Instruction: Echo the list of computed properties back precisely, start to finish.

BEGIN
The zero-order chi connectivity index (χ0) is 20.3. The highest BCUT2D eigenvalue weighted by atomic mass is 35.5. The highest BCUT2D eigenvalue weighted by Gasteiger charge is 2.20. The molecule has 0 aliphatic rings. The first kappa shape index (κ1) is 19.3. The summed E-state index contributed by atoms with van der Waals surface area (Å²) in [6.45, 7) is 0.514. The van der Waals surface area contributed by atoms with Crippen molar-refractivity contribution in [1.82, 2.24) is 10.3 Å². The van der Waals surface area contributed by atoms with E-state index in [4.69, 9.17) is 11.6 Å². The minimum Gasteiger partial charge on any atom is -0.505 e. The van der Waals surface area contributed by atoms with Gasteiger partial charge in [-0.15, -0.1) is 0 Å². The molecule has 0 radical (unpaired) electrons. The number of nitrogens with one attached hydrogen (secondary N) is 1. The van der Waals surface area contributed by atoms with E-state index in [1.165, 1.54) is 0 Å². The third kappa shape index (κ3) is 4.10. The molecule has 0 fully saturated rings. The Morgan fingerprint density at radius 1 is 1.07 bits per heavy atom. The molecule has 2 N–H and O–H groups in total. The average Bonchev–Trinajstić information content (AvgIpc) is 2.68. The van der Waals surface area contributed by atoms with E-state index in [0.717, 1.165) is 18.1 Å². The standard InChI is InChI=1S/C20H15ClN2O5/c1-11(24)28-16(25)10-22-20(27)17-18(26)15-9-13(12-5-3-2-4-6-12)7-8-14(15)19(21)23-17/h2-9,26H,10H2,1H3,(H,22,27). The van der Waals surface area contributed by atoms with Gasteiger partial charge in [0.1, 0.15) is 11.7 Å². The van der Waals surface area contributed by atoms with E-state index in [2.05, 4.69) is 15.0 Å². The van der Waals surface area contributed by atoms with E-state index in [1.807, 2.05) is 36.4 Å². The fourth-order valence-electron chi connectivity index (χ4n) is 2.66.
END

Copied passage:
The zero-order chi connectivity index (χ0) is 20.3. The highest BCUT2D eigenvalue weighted by atomic mass is 35.5. The highest BCUT2D eigenvalue weighted by Gasteiger charge is 2.20. The molecule has 0 aliphatic rings. The first kappa shape index (κ1) is 19.3. The summed E-state index contributed by atoms with van der Waals surface area (Å²) in [6.45, 7) is 0.514. The van der Waals surface area contributed by atoms with Crippen molar-refractivity contribution in [1.82, 2.24) is 10.3 Å². The van der Waals surface area contributed by atoms with E-state index in [4.69, 9.17) is 11.6 Å². The minimum Gasteiger partial charge on any atom is -0.505 e. The van der Waals surface area contributed by atoms with Gasteiger partial charge in [-0.15, -0.1) is 0 Å². The molecule has 0 radical (unpaired) electrons. The number of nitrogens with one attached hydrogen (secondary N) is 1. The van der Waals surface area contributed by atoms with E-state index in [1.165, 1.54) is 0 Å². The third kappa shape index (κ3) is 4.10. The molecule has 0 fully saturated rings. The Morgan fingerprint density at radius 1 is 1.07 bits per heavy atom. The molecule has 2 N–H and O–H groups in total. The average Bonchev–Trinajstić information content (AvgIpc) is 2.68. The van der Waals surface area contributed by atoms with E-state index in [0.717, 1.165) is 18.1 Å². The standard InChI is InChI=1S/C20H15ClN2O5/c1-11(24)28-16(25)10-22-20(27)17-18(26)15-9-13(12-5-3-2-4-6-12)7-8-14(15)19(21)23-17/h2-9,26H,10H2,1H3,(H,22,27). The van der Waals surface area contributed by atoms with Gasteiger partial charge in [0.1, 0.15) is 11.7 Å². The van der Waals surface area contributed by atoms with E-state index in [2.05, 4.69) is 15.0 Å². The van der Waals surface area contributed by atoms with E-state index in [1.807, 2.05) is 36.4 Å². The fourth-order valence-electron chi connectivity index (χ4n) is 2.66.